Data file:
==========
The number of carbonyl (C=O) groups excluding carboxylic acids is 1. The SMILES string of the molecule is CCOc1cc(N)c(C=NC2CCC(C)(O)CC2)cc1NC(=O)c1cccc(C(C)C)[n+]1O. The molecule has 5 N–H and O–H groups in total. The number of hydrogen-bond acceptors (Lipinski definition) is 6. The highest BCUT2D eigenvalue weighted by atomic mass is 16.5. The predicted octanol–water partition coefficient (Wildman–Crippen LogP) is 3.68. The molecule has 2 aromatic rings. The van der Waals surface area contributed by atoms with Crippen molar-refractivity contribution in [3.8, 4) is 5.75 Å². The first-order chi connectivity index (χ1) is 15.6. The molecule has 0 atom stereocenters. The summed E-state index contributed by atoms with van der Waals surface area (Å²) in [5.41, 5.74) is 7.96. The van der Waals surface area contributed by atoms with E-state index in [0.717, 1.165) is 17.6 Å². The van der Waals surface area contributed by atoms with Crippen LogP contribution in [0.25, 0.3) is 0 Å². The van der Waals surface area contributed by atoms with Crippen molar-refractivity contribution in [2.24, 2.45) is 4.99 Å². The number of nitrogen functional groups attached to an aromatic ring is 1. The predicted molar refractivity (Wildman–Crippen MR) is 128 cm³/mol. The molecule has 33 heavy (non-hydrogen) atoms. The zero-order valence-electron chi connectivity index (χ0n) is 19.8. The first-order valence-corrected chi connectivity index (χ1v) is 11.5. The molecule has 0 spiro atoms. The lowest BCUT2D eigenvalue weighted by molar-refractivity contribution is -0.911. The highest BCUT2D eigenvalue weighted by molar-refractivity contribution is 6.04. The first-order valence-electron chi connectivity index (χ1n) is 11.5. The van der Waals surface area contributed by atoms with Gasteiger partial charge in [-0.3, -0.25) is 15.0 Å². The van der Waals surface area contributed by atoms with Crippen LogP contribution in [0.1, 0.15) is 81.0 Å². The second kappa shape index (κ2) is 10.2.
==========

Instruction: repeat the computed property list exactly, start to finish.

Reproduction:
The number of carbonyl (C=O) groups excluding carboxylic acids is 1. The SMILES string of the molecule is CCOc1cc(N)c(C=NC2CCC(C)(O)CC2)cc1NC(=O)c1cccc(C(C)C)[n+]1O. The molecule has 5 N–H and O–H groups in total. The number of hydrogen-bond acceptors (Lipinski definition) is 6. The highest BCUT2D eigenvalue weighted by atomic mass is 16.5. The predicted octanol–water partition coefficient (Wildman–Crippen LogP) is 3.68. The molecule has 2 aromatic rings. The van der Waals surface area contributed by atoms with Crippen molar-refractivity contribution in [3.8, 4) is 5.75 Å². The first-order chi connectivity index (χ1) is 15.6. The molecule has 0 atom stereocenters. The summed E-state index contributed by atoms with van der Waals surface area (Å²) in [5.41, 5.74) is 7.96. The van der Waals surface area contributed by atoms with E-state index in [0.717, 1.165) is 17.6 Å². The van der Waals surface area contributed by atoms with Crippen LogP contribution in [0.25, 0.3) is 0 Å². The van der Waals surface area contributed by atoms with Crippen molar-refractivity contribution in [2.24, 2.45) is 4.99 Å². The number of nitrogen functional groups attached to an aromatic ring is 1. The predicted molar refractivity (Wildman–Crippen MR) is 128 cm³/mol. The molecule has 33 heavy (non-hydrogen) atoms. The zero-order valence-electron chi connectivity index (χ0n) is 19.8. The first-order valence-corrected chi connectivity index (χ1v) is 11.5. The molecule has 0 spiro atoms. The lowest BCUT2D eigenvalue weighted by molar-refractivity contribution is -0.911. The highest BCUT2D eigenvalue weighted by molar-refractivity contribution is 6.04. The first-order valence-electron chi connectivity index (χ1n) is 11.5. The van der Waals surface area contributed by atoms with Gasteiger partial charge in [-0.3, -0.25) is 15.0 Å². The van der Waals surface area contributed by atoms with Crippen LogP contribution in [0.1, 0.15) is 81.0 Å². The second kappa shape index (κ2) is 10.2.